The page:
Garden fresh tomatoes and crisp cucumbers.
A cool swimming hole and a paddle down the river.
A quiet evening fishing and a campsite by the creek.
What did you enjoy this summer? Whatever it was, chances are it depended on clean water. We often take clean water for granted these days, but not so long ago visibly polluted water was commonplace in America. The Clean Water Act came about only after an oil slick in Ohio’s Cuyahoga River caught on fire in 1969. Lined with factories and steel mills dumping waste directly into the river, the Cuyahoga had burned before. And it wasn’t the only river with astonishing levels of pollution. Others, such as the Nashua River in Massachusetts, flowed in Technicolor hues from dyes dumped directly into the water by mills. But many consider the 1969 Cuyahoga fire the spark that finally triggered federal action. Congress passed the Clean Water Act three years later with clear goals: to make all waters fishable and swimmable by 1983 and to eliminate the discharge of pollutants into navigable waters by 1985.
Today, we still haven’t met those goals. Rivers such as the Cuyahoga are vastly cleaner than they once were: the Clean Water Act requires factories and other point sources to limit their release of pollutants, and helps municipalities treat their sewage water before releasing it. But other problems remain. The Environmental Protection Agency reports that, of all the miles of rivers and streams assessed across the country, more than 64% don’t meet water quality standards necessary for harvesting and consuming fish (or other aquatic life) and 42% don’t meet water quality standards for recreation. That means no freshly caught fish for dinner over the campfire and no safe swimming holes.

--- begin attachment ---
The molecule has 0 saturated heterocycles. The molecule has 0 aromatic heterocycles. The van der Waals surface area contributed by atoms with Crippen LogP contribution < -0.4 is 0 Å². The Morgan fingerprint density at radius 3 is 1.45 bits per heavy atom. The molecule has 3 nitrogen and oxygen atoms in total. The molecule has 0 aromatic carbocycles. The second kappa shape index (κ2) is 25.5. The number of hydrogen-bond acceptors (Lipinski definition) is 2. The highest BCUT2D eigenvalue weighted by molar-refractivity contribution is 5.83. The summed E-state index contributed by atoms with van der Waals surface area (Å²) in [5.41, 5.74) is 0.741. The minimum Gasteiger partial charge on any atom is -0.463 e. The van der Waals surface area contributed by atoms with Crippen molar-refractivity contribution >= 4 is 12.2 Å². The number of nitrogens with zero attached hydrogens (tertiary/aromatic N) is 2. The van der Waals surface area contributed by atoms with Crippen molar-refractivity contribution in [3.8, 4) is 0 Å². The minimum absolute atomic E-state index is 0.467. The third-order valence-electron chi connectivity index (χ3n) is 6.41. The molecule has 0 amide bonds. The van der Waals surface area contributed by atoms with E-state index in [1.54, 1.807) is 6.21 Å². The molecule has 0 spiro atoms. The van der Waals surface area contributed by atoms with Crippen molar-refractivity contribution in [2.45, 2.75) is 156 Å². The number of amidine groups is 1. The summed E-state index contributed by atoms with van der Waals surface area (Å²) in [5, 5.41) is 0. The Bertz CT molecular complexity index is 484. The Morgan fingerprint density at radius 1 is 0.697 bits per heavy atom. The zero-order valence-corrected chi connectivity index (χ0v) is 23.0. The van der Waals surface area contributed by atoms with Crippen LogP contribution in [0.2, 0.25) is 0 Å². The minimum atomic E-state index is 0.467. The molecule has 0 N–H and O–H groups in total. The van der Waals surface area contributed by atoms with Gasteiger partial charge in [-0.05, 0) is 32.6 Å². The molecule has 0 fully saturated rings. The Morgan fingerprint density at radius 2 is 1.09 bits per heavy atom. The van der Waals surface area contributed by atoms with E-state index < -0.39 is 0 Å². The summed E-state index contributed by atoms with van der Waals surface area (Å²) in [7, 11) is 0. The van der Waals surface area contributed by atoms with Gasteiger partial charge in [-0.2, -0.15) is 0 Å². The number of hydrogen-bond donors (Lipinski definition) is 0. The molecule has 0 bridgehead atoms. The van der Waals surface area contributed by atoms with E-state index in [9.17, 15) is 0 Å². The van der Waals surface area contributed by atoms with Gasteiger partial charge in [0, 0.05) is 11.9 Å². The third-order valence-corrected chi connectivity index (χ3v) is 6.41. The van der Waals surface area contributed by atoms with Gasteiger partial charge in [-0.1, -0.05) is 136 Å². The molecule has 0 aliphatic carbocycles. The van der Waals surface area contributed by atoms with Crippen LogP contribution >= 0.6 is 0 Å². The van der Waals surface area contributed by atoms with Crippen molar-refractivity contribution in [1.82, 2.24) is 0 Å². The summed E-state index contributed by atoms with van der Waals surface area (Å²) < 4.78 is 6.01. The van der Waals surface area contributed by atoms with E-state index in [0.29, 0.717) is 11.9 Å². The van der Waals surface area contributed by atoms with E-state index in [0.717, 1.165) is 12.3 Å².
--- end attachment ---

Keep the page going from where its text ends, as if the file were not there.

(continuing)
Instead of dyes and oil from factories and steel mills, pollution today means bacteria, sediment, nutrients and metals from farms, power plants, erosion and development. And in recent years, scientists have discovered new pollutants such as endocrine disruptors that mimic female hormones. Pollution today is invisible to most of us – no rainbow-colored rivers or floating flames – making it easy to ignore. Scientists see female eggs forming in male bass, but the rest of us don’t. Chesapeake Bay watermen know when the Bay’s annual dead zone emerges, but most of us see only the white-capped waves on the surface.
With a little effort, anyone can look below the surface and learn more. For example, volunteers with Friends of the Shenandoah River can become citizen scientists, monitoring water quality at stations throughout the watershed, tracking pollutants and flagging areas needing attention. Farmers living off the land upstream can visit watermen living off the bay downstream through the Chesapeake Bay Program’s Farmers to the Bay program. Those wishing to modify their farming practices can work with the Natural Resources Conservation Service for solutions that reduce pollution entering the watershed.
Soon, in partnership with The Downstream Project, the Friends of the Shenandoah River will be making its online pollution information even easier to access and interpret. When they do, we’ll let you know.
So stay tuned and stay informed. Summer’s over, but the work of cleaning up our waterways goes on.